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Friday, 13th December 2013

Internet Domain Names: Background and Policy Issues

Summary:

Navigating the Internet requires using addresses and corresponding names that identify the location of individual computers. The Domain Name System (DNS) is the distributed set of databases residing in computers around the world that contain address numbers mapped to corresponding domain names, making it possible to send and receive messages and to access information from computers anywhere on the Internet. Many of the technical, operational, and management decisions regarding the DNS can have significant impacts on Internet-related policy issues such as intellectual property, privacy, Internet freedom, e-commerce, and cybersecurity.

The DNS is managed and operated by a not-for-profit public benefit corporation called the Internet Corporation for Assigned Names and Numbers (ICANN). Because the Internet evolved from a network infrastructure created by the Department of Defense, the U.S. government originally owned and operated (primarily through private contractors) the key components of network architecture that enable the domain name system to function. A 1998 Memorandum of Understanding (MOU) between ICANN and the Department of Commerce (DOC) initiated a process intended to transition technical DNS coordination and management functions to a private- sector not-for-profit entity. While the DOC played no role in the internal governance or day-to- day operations of the DNS, ICANN remained accountable to the U.S. government through the MOU, which was superseded in 2006 by a Joint Project Agreement (JPA). On September 30, 2009, the JPA between ICANN and DOC expired and was replaced by an Affirmation of Commitments (AoC), which provides for review panels to periodically assess ICANN processes and activities.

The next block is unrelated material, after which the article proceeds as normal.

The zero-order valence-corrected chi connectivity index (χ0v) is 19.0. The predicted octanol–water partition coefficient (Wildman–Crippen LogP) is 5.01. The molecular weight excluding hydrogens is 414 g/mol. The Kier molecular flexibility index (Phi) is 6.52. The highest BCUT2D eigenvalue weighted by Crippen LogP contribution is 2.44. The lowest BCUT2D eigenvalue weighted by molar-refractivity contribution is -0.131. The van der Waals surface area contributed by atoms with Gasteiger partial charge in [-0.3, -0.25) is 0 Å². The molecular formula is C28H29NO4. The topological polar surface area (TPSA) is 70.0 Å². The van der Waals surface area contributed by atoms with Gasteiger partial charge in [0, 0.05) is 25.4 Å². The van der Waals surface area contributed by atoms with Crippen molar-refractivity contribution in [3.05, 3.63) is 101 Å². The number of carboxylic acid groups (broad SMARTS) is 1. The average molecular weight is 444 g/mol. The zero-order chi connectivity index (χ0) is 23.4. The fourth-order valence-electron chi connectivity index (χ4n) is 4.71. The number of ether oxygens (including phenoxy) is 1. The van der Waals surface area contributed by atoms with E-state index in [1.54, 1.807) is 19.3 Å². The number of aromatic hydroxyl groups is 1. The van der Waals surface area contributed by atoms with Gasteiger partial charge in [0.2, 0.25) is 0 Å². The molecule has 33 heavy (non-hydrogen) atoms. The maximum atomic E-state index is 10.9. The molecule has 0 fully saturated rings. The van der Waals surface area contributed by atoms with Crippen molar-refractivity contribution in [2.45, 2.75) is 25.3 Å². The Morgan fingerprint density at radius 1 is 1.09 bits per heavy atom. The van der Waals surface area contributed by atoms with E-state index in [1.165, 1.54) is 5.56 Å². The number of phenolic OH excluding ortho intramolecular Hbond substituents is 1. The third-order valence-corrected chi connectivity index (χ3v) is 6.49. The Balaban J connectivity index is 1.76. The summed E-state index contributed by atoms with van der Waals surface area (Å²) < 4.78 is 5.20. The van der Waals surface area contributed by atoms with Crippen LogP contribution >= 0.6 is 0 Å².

Additionally, a contract between DOC and ICANN authorizes the Internet Assigned Numbers Authority (IANA) to perform various technical functions such as allocating IP address blocks, editing the root zone file, and coordinating the assignment of unique protocol numbers. With the current contract due to expire on September 30, 2012, NTIA announced on July 2, 2012, the award of the new IANA contract to ICANN for up to seven years.

With the expiration of the ICANN-DOC Joint Project Agreement on September 30, 2009, the announcement of the new AoC, the renewal of the IANA contract, and the rollout of the new generic top level domain (gTLD) program, the 113th Congress and the Administration are likely to continue assessing the appropriate federal role with respect to ICANN and the DNS, and examine to what extent ICANN is positioned to ensure Internet stability and security, competition, private and bottom-up policymaking and coordination, and fair representation of the global Internet community. Controversies over the new gTLDs and the addition of the .xxx domain have led some governments to criticize the ICANN policymaking process and to suggest various ways to increase governmental influence over that process. How these and other issues are ultimately addressed and resolved could have profound impacts on the continuing evolution of ICANN, the DNS, and the Internet.

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Having begun his career in academic libraries, Adrian Janes has subsequently worked extensively in public libraries, chiefly in enquiry work as an Information Services librarian. In this role he has had particular responsibility for information from both the UK Government and the European Union. He wrote a detailed report on sources for the latter which was published by FreePint in 2007, and has contributed articles to FreePint and ResourceShelf. He is involved in training in information literacy and the use of online reference resources.

A Contributing Editor to DocuTicker, he also write reviews for Pennyblackmusic.

More articles by Adrian Janes »



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